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Barack Obama: Dreams from My Father (A Story of Race and Inheritance) Paperback – 5 Jun 2008
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"An American classic, written with grace and precision" (Observer)
"Thoughtful, moving and brilliantly written" (The Times)
"A man with a phenomenal life story" (Spectator)
"Extraordinary . . . It's unique. It's his. There are no other ones like that" (TONI MORRISON)
"A bestseller because of its freshness and honesty" (CHRISTOPHER HITCHENS Sunday Times)
"A well-written account of Obama's struggle to establish his own views on identity and race, and all the more entertaining for its honesty" (Financial Times 2007-11-03)
"The only politician's life I have read that made me cry . . . elegant and surprising prose as well as a solid personal statement" (IAN KELLY The Times 2008-07-03)
"[Obama] writes with candour about racism, bigotry and hardship, but always there is a sense of wisdom - you feel you are in the presence of a very mature man . . . You will not fail to be moved by Obama's warmth and humility" (Good Book Guide 2008-05-01)
"With its honesty and cool language, and by virtue of having a story worth telling, the book impresses far more than the typical political memoir" (COLIN WATERS Sunday Herald 2008-06-01)
"Obama has written a memoir . . . that evokes the anguish of miscegenation yet culminates in a cry of faith in human community . . . Obama is a born narrator, with a mastery of colour, scene and personality, deftly stirring them into the melting pot of a shared American identity. Rarely has that identity found so vivid a portraitist" (SIMON JENKINS Sunday Times 2008-06-15) --This text refers to an out of print or unavailable edition of this title.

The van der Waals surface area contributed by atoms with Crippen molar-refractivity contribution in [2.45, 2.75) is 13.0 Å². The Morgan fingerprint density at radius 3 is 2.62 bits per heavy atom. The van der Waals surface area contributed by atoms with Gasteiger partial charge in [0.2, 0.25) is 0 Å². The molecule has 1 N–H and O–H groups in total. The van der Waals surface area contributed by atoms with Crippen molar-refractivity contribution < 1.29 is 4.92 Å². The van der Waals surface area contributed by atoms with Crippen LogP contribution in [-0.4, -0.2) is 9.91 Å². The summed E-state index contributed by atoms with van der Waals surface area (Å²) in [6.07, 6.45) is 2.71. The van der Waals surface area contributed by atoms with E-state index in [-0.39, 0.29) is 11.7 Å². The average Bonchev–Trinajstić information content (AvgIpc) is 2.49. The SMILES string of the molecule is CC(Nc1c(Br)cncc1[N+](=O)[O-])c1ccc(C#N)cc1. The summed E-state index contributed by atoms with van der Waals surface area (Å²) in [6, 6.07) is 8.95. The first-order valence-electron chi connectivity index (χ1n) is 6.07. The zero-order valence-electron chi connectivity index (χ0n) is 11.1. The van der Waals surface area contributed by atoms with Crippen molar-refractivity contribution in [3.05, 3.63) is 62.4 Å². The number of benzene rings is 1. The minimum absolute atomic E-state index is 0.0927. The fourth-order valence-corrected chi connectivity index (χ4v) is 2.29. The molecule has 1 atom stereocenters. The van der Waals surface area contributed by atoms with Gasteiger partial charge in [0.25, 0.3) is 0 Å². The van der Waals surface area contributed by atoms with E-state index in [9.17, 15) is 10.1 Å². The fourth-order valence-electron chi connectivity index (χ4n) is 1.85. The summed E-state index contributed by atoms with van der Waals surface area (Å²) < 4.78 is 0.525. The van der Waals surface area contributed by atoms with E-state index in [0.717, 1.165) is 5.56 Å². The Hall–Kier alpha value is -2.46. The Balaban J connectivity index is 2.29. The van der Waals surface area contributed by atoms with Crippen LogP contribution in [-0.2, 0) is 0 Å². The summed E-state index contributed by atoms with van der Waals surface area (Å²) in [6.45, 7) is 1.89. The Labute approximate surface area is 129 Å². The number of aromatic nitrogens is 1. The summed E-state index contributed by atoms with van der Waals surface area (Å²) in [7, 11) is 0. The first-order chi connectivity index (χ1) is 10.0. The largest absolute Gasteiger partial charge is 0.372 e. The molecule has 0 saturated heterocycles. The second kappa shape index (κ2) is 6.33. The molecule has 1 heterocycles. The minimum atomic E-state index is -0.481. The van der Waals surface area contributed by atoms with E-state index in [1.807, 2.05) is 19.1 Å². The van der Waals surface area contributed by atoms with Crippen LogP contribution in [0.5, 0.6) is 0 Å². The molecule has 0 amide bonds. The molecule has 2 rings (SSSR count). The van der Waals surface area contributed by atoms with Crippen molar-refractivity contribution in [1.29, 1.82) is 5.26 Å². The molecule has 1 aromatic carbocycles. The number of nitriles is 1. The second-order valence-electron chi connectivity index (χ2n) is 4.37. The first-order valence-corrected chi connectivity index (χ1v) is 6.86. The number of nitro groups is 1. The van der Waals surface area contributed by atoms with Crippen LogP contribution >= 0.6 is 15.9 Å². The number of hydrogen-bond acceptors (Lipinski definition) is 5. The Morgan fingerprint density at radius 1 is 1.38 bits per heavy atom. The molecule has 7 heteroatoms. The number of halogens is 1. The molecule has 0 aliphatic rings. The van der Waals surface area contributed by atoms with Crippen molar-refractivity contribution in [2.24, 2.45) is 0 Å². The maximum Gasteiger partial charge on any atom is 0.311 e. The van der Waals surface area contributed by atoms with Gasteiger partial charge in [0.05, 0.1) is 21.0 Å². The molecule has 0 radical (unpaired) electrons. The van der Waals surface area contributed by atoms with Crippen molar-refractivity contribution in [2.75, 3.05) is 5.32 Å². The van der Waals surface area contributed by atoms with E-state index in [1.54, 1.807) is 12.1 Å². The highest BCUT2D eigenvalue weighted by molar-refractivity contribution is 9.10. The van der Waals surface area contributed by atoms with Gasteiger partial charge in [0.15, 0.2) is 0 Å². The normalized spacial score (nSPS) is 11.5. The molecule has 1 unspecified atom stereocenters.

Obama's writing is characterised throughout by a graceful eloquence...here is a testimony for the ages. --This text refers to an out of print or unavailable edition of this title.See all Product description
Top customer reviews
Everyone knows Barack Obama's story by now, so I am not going to rehash it in this review. What Dreams of My Father reveals, however, is Barack Obama's struggle for identity in a country that is obsessed with race and identity. The principal influences on his life seem to have been his mother, his Indonesian step-father, his maternal grandparents and his absentee father.
Dreams of My Father is a very personal story of how Barack Obama struggles to hew out meaning from his multiple racial and cultural heritages. As a boy living in Indonesia, he seemed to soak in the sights and sounds of this tropical 'paradise'. However, it was clear to him that all was not well in 'paradise. He was impressed by his step-father's hard-headedness as he climbed up the ladder of achievement in Indonesia. As a teenager living in the United States, he never seemed to fit in; he was always on the outside looking in - not quite white, and yet, not quite black. He seemed to have made a conscious effort to identify himself as a Black Man without falling for the crass stereotypes that this identify entails.
The book ends with his 'homecoming' to Kenya to meet his father's extended family after his father's depth. Unlike many African-Americans for whom Africa is just an idea - of ancient kingdoms, warrior clans and proud histories, which serve as an anchor for their sense of dislocation in America, Obama's experience in Kenya served to heal an open wound: not knowing who his father was. His 'homecoming' seemed to have helped him close the loop on a troubled Odyssey in search of identity.
Dreams of My Father is a refreshing, 'unputdownable' read. I loved every page of the book. Obama tells the story of his life with honesty, fluency and pathos. He does an excellent job of expressing his original sense of dislocation, which is inextricably linked to the African American experience, and his subsequent journey to find his place within American society. There is no anger, no recrimination, no political-correctness; this is just the story of a man who, like Simba in Disney's Lion King, finally takes in place in the circle of life.
As an African, I salute Barack Obama and the possibility that he embodies; Dreams of My Father has challenged me, more than any other autobiography that I have read. It deserves my 4 stars.
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